Trump’s culpability is greater than Nixon’s
The prevailing narrative following the recent public hearings to consider impeaching President Donald Trump is that Democrats may have made the legal case but did not make the political one. They did not alter the political landscape and Republican support for Trump. That says more about the political environment than the substance, because Trump’s culpability is greater than that of former President Richard Nixon. I can attest to that because I led the Watergate and Cover-up Task Force on the staff of the U.S. House Judiciary Committee Impeachment Inquiry in 1974.
Nixon was the subject of a formal impeachment process but was not impeached by the House, having resigned in the face of dwindling political support. Ironically, he is the only president ever to have been removed by such a process. Presidents Andrew Johnson and Bill Clinton were impeached by the House of Representatives (in 1868 and 1998, respectively) but were not convicted by the Senate.
The fact that Nixon was removed from office by the impeachment process makes the substance of his case especially relevant. With the House widely expected to impeach Trump, the core question is whether his offenses are enough to deserve removal by the Senate.
Before turning to the question of comparative harm caused by the two presidents, it is important to note three important differences between them.
First, in Nixon’s case, the Watergate break-in utterly failed to achieve its purpose of planting bugs to gather dirt on Nixon’s reelection opponents. In Trump’s case, the Russians were successful, with Trump’s encouragement, in using cyber-espionage to gather information that could be harmful to Hillary Clinton’s campaign. They also were successful in waging a pro-Trump disinformation campaign through social media.
In Nixon’s case, the cover-up of the break-in failed, in large part because of a legendary whistleblower. Associate FBI Director Mark Felt, whom White House Chief of Staff H.R. Haldeman had assured Nixon would be cooperative, turned out to be the famed whistleblower known as “Deep Throat,” whose identity Felt revealed himself in 2005, 31 years after Nixon left office. In Trump’s case, he sought to end the investigation of Russian interference in the 2016 election as well as of his or his campaign’s potential criminal liability as an accessory to that interference.
The effort to obstruct the Russian interference investigation was not successful — the Mueller Report found that Russian interference was widespread and systematic — but, with respect to the complicity investigation, witnesses close to the president have failed to cooperate, and we don’t yet know Trump’s role, if any, in that lack of cooperation or what the information being withheld would disclose.
Third, in Nixon’s case there was never any credible evidence that Nixon approved or knew about the break-in in advance. Trump, on the other hand, apparently not only welcomed and encouraged this Russian cyber-espionage activity, he was the prime mover in soliciting Ukrainian President Volodymyr Zelensky to investigate the son of his leading presidential election rival, former Vice President Joe Biden, as well as the Russian claim that Ukraine, rather than Russia, had hacked the emails of the Democratic National Committee and had taken possession of the DNC server.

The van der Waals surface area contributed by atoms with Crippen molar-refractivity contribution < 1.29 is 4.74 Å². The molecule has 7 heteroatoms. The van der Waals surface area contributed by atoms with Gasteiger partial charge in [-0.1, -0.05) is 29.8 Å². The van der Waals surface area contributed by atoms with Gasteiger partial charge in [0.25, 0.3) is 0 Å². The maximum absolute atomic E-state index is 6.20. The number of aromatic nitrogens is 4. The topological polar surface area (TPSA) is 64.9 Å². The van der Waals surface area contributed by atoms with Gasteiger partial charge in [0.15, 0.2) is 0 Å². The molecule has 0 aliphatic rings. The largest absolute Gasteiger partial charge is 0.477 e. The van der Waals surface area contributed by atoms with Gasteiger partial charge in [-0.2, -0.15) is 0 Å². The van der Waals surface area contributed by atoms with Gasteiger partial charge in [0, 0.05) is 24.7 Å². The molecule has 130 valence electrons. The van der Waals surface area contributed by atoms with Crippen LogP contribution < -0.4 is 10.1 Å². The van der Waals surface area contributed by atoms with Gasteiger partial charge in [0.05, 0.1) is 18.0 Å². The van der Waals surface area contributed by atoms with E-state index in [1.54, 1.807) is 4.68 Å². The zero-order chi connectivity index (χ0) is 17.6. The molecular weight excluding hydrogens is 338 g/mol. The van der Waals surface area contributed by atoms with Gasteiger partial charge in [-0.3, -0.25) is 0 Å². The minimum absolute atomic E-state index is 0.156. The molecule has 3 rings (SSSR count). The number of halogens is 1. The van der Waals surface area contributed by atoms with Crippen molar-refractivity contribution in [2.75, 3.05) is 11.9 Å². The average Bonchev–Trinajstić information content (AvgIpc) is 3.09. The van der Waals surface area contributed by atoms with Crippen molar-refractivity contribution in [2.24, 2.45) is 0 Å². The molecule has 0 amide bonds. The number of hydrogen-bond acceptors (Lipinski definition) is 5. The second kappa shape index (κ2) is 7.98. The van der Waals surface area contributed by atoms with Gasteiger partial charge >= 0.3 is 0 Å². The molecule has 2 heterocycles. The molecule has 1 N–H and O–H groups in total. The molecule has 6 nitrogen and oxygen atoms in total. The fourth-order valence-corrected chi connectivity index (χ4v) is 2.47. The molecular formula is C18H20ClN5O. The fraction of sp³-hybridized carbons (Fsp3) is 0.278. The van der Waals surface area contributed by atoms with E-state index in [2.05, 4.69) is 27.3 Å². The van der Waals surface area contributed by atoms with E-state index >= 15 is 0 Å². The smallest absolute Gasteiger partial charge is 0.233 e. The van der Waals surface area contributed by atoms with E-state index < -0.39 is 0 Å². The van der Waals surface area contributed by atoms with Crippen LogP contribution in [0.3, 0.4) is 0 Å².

These three differences all point in the direction of Trump’s greater culpability, but consideration of the relative harm caused to the nation makes Trump’s greater culpability clear. That is because the word “high” in the phrase “high crimes and misdemeanors” denotes serious offenses that harm our system of government under the Constitution.
Nixon’s misconduct harmed the rule of law, and the principle that no person is above the law, by using the powers of his office to obstruct justice. He violated the Constitution by failing to take care that the laws be faithfully executed. That harm was serious, and it was important that Nixon was held accountable. But had his misconduct not been sanctioned, there would not have been ongoing harm to our democracy or our national security. A failed cover-up of a failed burglary lacks the force to alter our constitutional democracy or imperil the safety of the state.
Trump’s misconduct has harmed the rule of law and violated the Constitution, which bars solicitation or encouragement of campaign assistance from foreign governments. Public confidence in the fairness of U.S. elections is critical to our democracy. If a president is not held accountable for using the power of his office to solicit and encourage campaign aid from a foreign government, foreign interference in our campaigns will continue and increase, and our ability to steer our own course through fair elections will be greatly impaired.
Failure to hold Trump accountable also will cause harm to our national security. Normally, we can have basic confidence that the president is making national security decisions in the interest of the nation. That is not the case with Trump, when his judgment is conflicted by gratitude for Russian campaign aid, or, as in the case of Ukraine, a willingness to subordinate our national security in supporting Ukraine against Russian aggression to his apparent desire for campaign assistance.
Based on a comparison of facts and the extent of the continuing harm, it is more important to hold Trump accountable than it was to hold Nixon accountable. The question now is: Will Congress be accountable?
Evan A. Davis, an attorney, was a member of the U.S. House Judiciary Committee Impeachment Inquiry staff in 1974 and led the Watergate and Cover-up Task Force. He also is a former counsel to New York Gov. Mario Cuomo and was president of the New York City Bar Association (2000-2002).
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